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Points : 42144
Join date : 2013-12-26

PostSubject: AMC Clinical exam-recalls   Thu Dec 26, 2013 11:22 pm

Your next patient in general practice is a 65 year old Mr. James Skinner who had a health check for travel insurance purposes by one of your colleagues a few days ago when the suspicion of an intra-abdominal pulsating mass was raised and an ultra-sound yesterday confirmed a AAA of 5.5 cm in the classical location below the renal arteries to just above the bifurcation. 
• Repeat a focused history
• Repeat the physical examination
• Explain the U/S finding and its significance to the patient
• Answer patient’s questions


HOPC: Mr. James Skinner is a recently retired accountant who saw another GP in this clinic for a travel insurance health check a few days ago for a 2 months cruise ship holiday around the world. Your colleague felt a suspicious pulsating mass in the centre of the lower abdomen and organised an U/S which revealed a 5.5 cm wide AAA in classical location below the renal artery down to just above the bifurcation.   

PHx. + FHx.: unremarkable

SHx: married, retired accountant, 3 adult children, no problems, NKA, no medication, non smoker, little alcohol.

EXAMINATION: well looking man in no distress, normal vital signs.
There is a palpable, pulsatile mass in the lower mid abdomen, no other pathological findings.

DIAGNOSIS: Abdominal aortic aneurysm (AAA) 
An aneurysm is a balloon like localised dilatation (outpouching) of an artery with at least 50% increase over normal diameter. It is considered to be due to a degenerative process but the exact cause of the AAA is not known but can be due to several reasons, often multifactorial:
• Atherosclerosis (abnormal thickening and hardening of the arteries, SMOKING!!!, hypertension, diabetes, high cholesterol)
• Idiopathic (the exact cause is not known)
• Familial association (25%)
• Age > 70 years
• Male:female ratio 2:1
• Genetic disorders like Marfan’s or Ehler’s Danlos syndrome
• Other causes include infection, cystic medial necrosis, arteritis, trauma and anastomotic disruption.
Most presentations are asymptomatic with a pulsatile abdominal mass. The aortic bifurcation is located just above the umbilicus. 
A pending rupture or a leaking AAA presents with abdominal discomfort or pain, often radiating into the back, with a pulsatile abdominal mass. 
However, the symptoms may be vague, and the abdominal mass may be missed. Symptoms may include groin pain, syncope, paralysis, or flank mass. The diagnosis may be confused with renal calculus, diverticulitis, incarcerated hernia, or lumbar spine disease. 
Rupture of an aneurysm is a real emergency with 100% mortality if not treated immediately and even with surgery it has a high mortality of about 50-75%!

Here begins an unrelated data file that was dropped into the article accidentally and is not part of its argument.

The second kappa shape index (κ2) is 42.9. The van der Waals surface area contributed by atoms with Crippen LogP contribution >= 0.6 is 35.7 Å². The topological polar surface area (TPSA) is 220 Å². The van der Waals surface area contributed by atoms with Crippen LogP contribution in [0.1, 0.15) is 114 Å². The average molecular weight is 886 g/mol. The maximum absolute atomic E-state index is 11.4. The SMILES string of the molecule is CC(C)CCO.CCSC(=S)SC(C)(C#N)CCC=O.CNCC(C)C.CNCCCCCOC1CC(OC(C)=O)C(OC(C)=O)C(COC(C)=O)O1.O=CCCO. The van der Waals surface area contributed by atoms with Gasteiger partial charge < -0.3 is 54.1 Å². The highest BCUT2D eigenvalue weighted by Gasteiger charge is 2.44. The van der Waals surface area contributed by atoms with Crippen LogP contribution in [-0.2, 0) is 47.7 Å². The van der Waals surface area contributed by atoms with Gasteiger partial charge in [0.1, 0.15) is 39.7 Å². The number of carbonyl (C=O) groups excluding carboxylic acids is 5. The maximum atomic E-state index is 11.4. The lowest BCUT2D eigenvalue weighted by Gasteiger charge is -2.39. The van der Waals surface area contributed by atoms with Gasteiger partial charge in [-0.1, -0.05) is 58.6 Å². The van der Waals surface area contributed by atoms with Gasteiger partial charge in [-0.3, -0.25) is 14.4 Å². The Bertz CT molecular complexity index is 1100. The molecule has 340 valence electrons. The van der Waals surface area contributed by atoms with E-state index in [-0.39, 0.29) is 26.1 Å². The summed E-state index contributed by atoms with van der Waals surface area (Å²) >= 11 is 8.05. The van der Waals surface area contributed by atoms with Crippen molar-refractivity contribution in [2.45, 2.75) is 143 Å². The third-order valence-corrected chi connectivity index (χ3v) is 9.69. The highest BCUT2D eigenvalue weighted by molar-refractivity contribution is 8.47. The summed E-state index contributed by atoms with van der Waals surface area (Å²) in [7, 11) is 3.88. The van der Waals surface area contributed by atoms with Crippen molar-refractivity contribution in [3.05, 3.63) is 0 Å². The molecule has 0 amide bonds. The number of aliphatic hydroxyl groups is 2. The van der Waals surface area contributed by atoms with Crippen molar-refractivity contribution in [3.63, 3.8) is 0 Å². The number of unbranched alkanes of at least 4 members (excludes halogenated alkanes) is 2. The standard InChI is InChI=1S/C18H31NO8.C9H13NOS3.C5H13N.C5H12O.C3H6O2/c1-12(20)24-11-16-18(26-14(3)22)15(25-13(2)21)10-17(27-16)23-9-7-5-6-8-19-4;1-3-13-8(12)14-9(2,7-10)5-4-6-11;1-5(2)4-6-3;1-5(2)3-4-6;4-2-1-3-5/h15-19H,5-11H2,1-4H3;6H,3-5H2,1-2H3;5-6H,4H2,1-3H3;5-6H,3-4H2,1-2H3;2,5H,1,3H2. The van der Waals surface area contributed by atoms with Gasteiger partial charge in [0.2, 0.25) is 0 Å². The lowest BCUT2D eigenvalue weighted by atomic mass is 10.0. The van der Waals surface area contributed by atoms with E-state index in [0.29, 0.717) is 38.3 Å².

• Ultrasonography: used as a preliminary screening method to determine aneurysm presence, size, and extent and also as modality for monitoring patients whose aneurysms are too small for surgical intervention, although it is not very accurate in measuring the AAA diameter! 
• CT scanning (non enhanced or CT angiography): helps more clearly define the anatomy and morphology of the aneurysm.
• AXR might show calcification in the wall of the aneurysm
• MRI  provides the best anatomical definition and 3 dimensional outline.
1. Immediate referral to a vascular surgeon!
2. Warning the patient to see immediate medical help if abdominal or back pains occur!!!
3. Monitor patients with AAAs smaller than 4 cm in diameter with ultrasound every 6 months, and offer surgical intervention if the aneurysm expands or causes symptoms. 
4. Patients with AAAs  >5 cm in diamet have a risk of about 10% for rupture within 1 year, over 7 cm the risk is 75% !!! 
Therefore these patients benefit from repair, especially if they have other contributing factors for rupture, including hypertension, continued smoking, or chronic obstructive pulmonary disease (COPD). 
5. Thorough pre-surgical work-up of the patient!!!
6. The surgery can be either
a) Endoluminal repair by inserting an aortic graft through the common femoral
    artery via a catheter with less operative complications and a lower elective
    operative mortality of only 1.2%!
b) open abdominal approach involving the clamping of the aorta, an placement of
    a prosthetic arterial graft (Dacron or Teflon tube); contraindicated in severe
    COAD or cardio-vascular disease, in active infection or if patient has a very
    high operative risk like advanced CA ! The elective operative mortality is about
    4.6% in comparison to almost 75% when operated on for a ruptured AAA! 

Pre-operative work-up:
• FBE, U+E’s, LFT’s
• coagulation profile 
• Blood group and X-match
• Urinalysis
• ABG’s
• Lung function test 

• The usual operative risks like infection, respiratory problems (anaesthetic) etc.
• Blood loss 
• Distal embolisation
• Intra-abdominal complications like bowel injury and colitis, renal dysfunction, paraplegia etc.
• Impotence (30%)
• Endo leaks with continuous bleeding into the aneurysm

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